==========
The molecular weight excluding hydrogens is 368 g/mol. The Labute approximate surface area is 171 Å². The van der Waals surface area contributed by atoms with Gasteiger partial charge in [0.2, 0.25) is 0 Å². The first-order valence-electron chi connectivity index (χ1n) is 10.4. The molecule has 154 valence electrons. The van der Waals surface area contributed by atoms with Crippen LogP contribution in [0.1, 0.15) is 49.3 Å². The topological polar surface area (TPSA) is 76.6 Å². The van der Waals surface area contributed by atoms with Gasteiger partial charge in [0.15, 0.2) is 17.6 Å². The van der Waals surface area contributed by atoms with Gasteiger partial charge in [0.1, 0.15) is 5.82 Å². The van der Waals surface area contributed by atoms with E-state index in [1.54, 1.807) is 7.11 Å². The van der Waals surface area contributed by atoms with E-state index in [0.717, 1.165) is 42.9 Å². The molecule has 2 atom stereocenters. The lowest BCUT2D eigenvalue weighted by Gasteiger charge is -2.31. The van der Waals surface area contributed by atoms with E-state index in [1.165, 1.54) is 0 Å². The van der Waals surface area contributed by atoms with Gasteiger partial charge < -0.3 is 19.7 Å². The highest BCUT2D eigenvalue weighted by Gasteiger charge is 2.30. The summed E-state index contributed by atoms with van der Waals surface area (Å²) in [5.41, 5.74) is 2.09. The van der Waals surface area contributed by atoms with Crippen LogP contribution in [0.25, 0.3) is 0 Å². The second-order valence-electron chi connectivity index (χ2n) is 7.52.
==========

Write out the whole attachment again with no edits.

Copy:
The molecular weight excluding hydrogens is 368 g/mol. The Labute approximate surface area is 171 Å². The van der Waals surface area contributed by atoms with Gasteiger partial charge in [0.2, 0.25) is 0 Å². The first-order valence-electron chi connectivity index (χ1n) is 10.4. The molecule has 154 valence electrons. The van der Waals surface area contributed by atoms with Crippen LogP contribution in [0.1, 0.15) is 49.3 Å². The topological polar surface area (TPSA) is 76.6 Å². The van der Waals surface area contributed by atoms with Gasteiger partial charge in [0.15, 0.2) is 17.6 Å². The van der Waals surface area contributed by atoms with Gasteiger partial charge in [0.1, 0.15) is 5.82 Å². The van der Waals surface area contributed by atoms with E-state index in [1.54, 1.807) is 7.11 Å². The van der Waals surface area contributed by atoms with E-state index in [0.717, 1.165) is 42.9 Å². The molecule has 2 atom stereocenters. The lowest BCUT2D eigenvalue weighted by Gasteiger charge is -2.31. The van der Waals surface area contributed by atoms with E-state index in [1.165, 1.54) is 0 Å². The van der Waals surface area contributed by atoms with Gasteiger partial charge < -0.3 is 19.7 Å². The highest BCUT2D eigenvalue weighted by Gasteiger charge is 2.30. The summed E-state index contributed by atoms with van der Waals surface area (Å²) in [5.41, 5.74) is 2.09. The van der Waals surface area contributed by atoms with Crippen LogP contribution in [0.25, 0.3) is 0 Å². The second-order valence-electron chi connectivity index (χ2n) is 7.52.